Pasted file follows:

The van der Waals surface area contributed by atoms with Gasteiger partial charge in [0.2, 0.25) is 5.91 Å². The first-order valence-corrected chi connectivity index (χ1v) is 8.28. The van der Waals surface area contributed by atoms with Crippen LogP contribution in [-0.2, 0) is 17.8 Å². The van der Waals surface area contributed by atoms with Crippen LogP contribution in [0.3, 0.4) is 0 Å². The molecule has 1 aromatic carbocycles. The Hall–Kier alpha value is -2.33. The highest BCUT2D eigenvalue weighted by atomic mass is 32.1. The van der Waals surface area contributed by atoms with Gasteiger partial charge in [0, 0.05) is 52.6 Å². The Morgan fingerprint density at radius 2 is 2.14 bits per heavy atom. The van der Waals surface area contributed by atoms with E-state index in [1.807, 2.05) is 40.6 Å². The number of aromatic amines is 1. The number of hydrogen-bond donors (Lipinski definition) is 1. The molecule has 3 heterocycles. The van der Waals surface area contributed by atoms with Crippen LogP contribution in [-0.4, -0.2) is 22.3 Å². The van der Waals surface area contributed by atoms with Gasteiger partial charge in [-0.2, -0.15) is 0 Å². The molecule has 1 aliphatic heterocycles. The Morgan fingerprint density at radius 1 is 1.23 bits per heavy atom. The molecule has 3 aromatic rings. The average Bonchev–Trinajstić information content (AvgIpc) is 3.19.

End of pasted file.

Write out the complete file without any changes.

The van der Waals surface area contributed by atoms with Gasteiger partial charge in [0.2, 0.25) is 5.91 Å². The first-order valence-corrected chi connectivity index (χ1v) is 8.28. The van der Waals surface area contributed by atoms with Crippen LogP contribution in [-0.2, 0) is 17.8 Å². The van der Waals surface area contributed by atoms with Crippen LogP contribution in [0.3, 0.4) is 0 Å². The molecule has 1 aromatic carbocycles. The Hall–Kier alpha value is -2.33. The highest BCUT2D eigenvalue weighted by atomic mass is 32.1. The van der Waals surface area contributed by atoms with Gasteiger partial charge in [0, 0.05) is 52.6 Å². The Morgan fingerprint density at radius 2 is 2.14 bits per heavy atom. The van der Waals surface area contributed by atoms with E-state index in [1.807, 2.05) is 40.6 Å². The number of aromatic amines is 1. The number of hydrogen-bond donors (Lipinski definition) is 1. The molecule has 3 heterocycles. The van der Waals surface area contributed by atoms with Crippen LogP contribution in [-0.4, -0.2) is 22.3 Å². The van der Waals surface area contributed by atoms with Gasteiger partial charge in [-0.2, -0.15) is 0 Å². The molecule has 1 aliphatic heterocycles. The Morgan fingerprint density at radius 1 is 1.23 bits per heavy atom. The molecule has 3 aromatic rings. The average Bonchev–Trinajstić information content (AvgIpc) is 3.19.